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Top executive at BioSpecifics Technologies says he has cancer

Thomas L. Wegman says he is undergoing treatment and "able to continue to lead the day-to-day operations of the company."

Thomas L. Wegman, president of BioSpecifics Technologies Corp.,

Thomas L. Wegman, president of BioSpecifics Technologies Corp., informed colleagues and investors that he is undergoing cancer treatment. Photo Credit: Bio Specifics Technologies Corp.

The top executive of BioSpecifics Technologies Corp., a Lynbrook pharmaceuticals company, is undergoing "experimental treatment" for glioblastoma, an aggressive form of cancer found in the brain or spinal cord, he disclosed in a letter addressed to colleagues, partners and stockholders.

The letter from company president Thomas L. Wegman said he had completed "the initial stages" of a treatment plan.

"I'm feeling good and optimistic as I am now undergoing experimental therapy," he said. "During this time, I am able to continue to lead the day-to-day operations of the company."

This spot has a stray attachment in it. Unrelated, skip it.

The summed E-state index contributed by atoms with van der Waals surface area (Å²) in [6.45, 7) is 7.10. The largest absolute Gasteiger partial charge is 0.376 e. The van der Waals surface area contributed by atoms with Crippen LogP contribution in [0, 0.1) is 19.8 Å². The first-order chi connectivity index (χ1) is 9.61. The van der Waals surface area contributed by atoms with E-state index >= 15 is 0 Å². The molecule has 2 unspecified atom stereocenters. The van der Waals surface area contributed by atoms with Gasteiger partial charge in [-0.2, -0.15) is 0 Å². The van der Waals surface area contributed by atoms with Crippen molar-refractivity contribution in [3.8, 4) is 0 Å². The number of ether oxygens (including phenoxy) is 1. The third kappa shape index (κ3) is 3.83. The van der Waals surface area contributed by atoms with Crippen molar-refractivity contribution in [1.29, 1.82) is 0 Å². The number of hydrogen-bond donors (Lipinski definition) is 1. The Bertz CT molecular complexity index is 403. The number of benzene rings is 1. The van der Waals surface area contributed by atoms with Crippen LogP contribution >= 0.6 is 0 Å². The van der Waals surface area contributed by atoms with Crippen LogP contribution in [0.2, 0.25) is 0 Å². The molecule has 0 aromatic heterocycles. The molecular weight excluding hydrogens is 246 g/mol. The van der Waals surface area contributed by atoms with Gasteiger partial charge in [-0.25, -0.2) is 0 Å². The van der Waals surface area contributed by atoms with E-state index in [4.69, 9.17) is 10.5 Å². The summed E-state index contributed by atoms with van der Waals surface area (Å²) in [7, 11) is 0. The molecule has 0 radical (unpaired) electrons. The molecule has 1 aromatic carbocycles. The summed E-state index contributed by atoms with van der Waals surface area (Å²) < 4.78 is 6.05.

In a telephone interview Thursday, Wegman declined to provide details on his experimental treatment because it could change.

"There are a lot of options out there now," he said. "Right now I can say I'm feeling very well...We're getting great responses from investors, and no one seems concerned."

Shares of BioSpecifics rose 6.1 percent to close Thursday at $47.49. The stock was trading at $50.47 12 months ago.

Wegman said he was named president of the company in 2005, when the stock was trading under $1.

Glioblastoma gained attention  last year when Sen. John McCain (R-Ariz.) disclosed his diagnosis in July.

The letter from Wegman was included in a government filing issued July 3.

BioSpecifics does not have a chief executive officer but lists Wegman in a government filing as the company's "sole named executive officer," "principal executive officer" and "principal financial officer."

The website of the American Brain Tumor Association says glioblastomas "arise from astrocytes—the star-shaped cells that make up the 'glue-like,' or supportive tissue of the brain."  The tumors are "usually highly malignant because the cells reproduce quickly and they are supported by a large network of blood vessels," according to the website.

BioSpecifics is Long Island's 41st largest publicly traded company based on 2017 revenue of $27.4 million.

The company has developed injectable enzymes that break down collagen, a fibrous protein that can build up and cause conditions including Dupuytren's contracture, a hand deformity where fingers are frozen in a curved position.

BioSpecifics has a marketing and development deal related to the enzymes with Dublin-based Endo International PLC. The treatment is marketed by Endo under the name Xiaflex.

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